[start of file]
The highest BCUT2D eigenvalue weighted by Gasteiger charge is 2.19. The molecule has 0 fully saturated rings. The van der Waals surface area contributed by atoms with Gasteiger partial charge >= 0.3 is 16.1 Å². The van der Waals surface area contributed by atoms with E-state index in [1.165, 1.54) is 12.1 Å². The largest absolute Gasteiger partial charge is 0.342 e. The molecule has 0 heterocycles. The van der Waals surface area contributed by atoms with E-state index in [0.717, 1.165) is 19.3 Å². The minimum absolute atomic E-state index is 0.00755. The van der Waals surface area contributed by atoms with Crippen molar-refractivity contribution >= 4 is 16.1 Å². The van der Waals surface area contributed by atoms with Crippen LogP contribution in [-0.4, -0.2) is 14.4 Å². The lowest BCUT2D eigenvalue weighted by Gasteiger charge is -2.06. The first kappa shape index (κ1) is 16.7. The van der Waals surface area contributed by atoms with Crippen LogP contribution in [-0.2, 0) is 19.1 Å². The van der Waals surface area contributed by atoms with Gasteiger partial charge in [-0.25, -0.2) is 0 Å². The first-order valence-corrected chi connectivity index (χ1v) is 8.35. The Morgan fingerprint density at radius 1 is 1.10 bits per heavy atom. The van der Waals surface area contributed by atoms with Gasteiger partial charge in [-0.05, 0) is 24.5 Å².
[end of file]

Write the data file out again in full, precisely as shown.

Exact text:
The highest BCUT2D eigenvalue weighted by Gasteiger charge is 2.19. The molecule has 0 fully saturated rings. The van der Waals surface area contributed by atoms with Gasteiger partial charge >= 0.3 is 16.1 Å². The van der Waals surface area contributed by atoms with E-state index in [1.165, 1.54) is 12.1 Å². The largest absolute Gasteiger partial charge is 0.342 e. The molecule has 0 heterocycles. The van der Waals surface area contributed by atoms with E-state index in [0.717, 1.165) is 19.3 Å². The minimum absolute atomic E-state index is 0.00755. The van der Waals surface area contributed by atoms with Crippen molar-refractivity contribution >= 4 is 16.1 Å². The van der Waals surface area contributed by atoms with Crippen LogP contribution in [-0.4, -0.2) is 14.4 Å². The lowest BCUT2D eigenvalue weighted by Gasteiger charge is -2.06. The first kappa shape index (κ1) is 16.7. The van der Waals surface area contributed by atoms with Crippen LogP contribution in [-0.2, 0) is 19.1 Å². The van der Waals surface area contributed by atoms with Gasteiger partial charge in [-0.25, -0.2) is 0 Å². The first-order valence-corrected chi connectivity index (χ1v) is 8.35. The Morgan fingerprint density at radius 1 is 1.10 bits per heavy atom. The van der Waals surface area contributed by atoms with Gasteiger partial charge in [-0.05, 0) is 24.5 Å².